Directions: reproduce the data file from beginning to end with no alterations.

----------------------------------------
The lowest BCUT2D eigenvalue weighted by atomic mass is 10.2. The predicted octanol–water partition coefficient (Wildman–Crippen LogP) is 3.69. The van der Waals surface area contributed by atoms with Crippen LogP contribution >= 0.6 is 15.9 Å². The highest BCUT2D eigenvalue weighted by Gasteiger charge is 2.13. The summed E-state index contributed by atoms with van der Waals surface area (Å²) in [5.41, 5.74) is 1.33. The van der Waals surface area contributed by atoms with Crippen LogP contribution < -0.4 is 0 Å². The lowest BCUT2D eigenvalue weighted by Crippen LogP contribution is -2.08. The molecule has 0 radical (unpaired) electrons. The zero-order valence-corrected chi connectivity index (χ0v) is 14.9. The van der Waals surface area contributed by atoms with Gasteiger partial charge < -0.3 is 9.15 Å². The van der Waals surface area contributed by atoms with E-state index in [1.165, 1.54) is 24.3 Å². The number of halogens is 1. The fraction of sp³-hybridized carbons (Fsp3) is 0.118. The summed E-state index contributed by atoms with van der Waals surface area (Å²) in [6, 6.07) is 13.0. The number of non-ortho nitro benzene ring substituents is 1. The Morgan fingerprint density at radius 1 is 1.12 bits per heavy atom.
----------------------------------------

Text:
The lowest BCUT2D eigenvalue weighted by atomic mass is 10.2. The predicted octanol–water partition coefficient (Wildman–Crippen LogP) is 3.69. The van der Waals surface area contributed by atoms with Crippen LogP contribution >= 0.6 is 15.9 Å². The highest BCUT2D eigenvalue weighted by Gasteiger charge is 2.13. The summed E-state index contributed by atoms with van der Waals surface area (Å²) in [5.41, 5.74) is 1.33. The van der Waals surface area contributed by atoms with Crippen LogP contribution < -0.4 is 0 Å². The lowest BCUT2D eigenvalue weighted by Crippen LogP contribution is -2.08. The molecule has 0 radical (unpaired) electrons. The zero-order valence-corrected chi connectivity index (χ0v) is 14.9. The van der Waals surface area contributed by atoms with Gasteiger partial charge < -0.3 is 9.15 Å². The van der Waals surface area contributed by atoms with E-state index in [1.165, 1.54) is 24.3 Å². The number of halogens is 1. The fraction of sp³-hybridized carbons (Fsp3) is 0.118. The summed E-state index contributed by atoms with van der Waals surface area (Å²) in [6, 6.07) is 13.0. The number of non-ortho nitro benzene ring substituents is 1. The Morgan fingerprint density at radius 1 is 1.12 bits per heavy atom.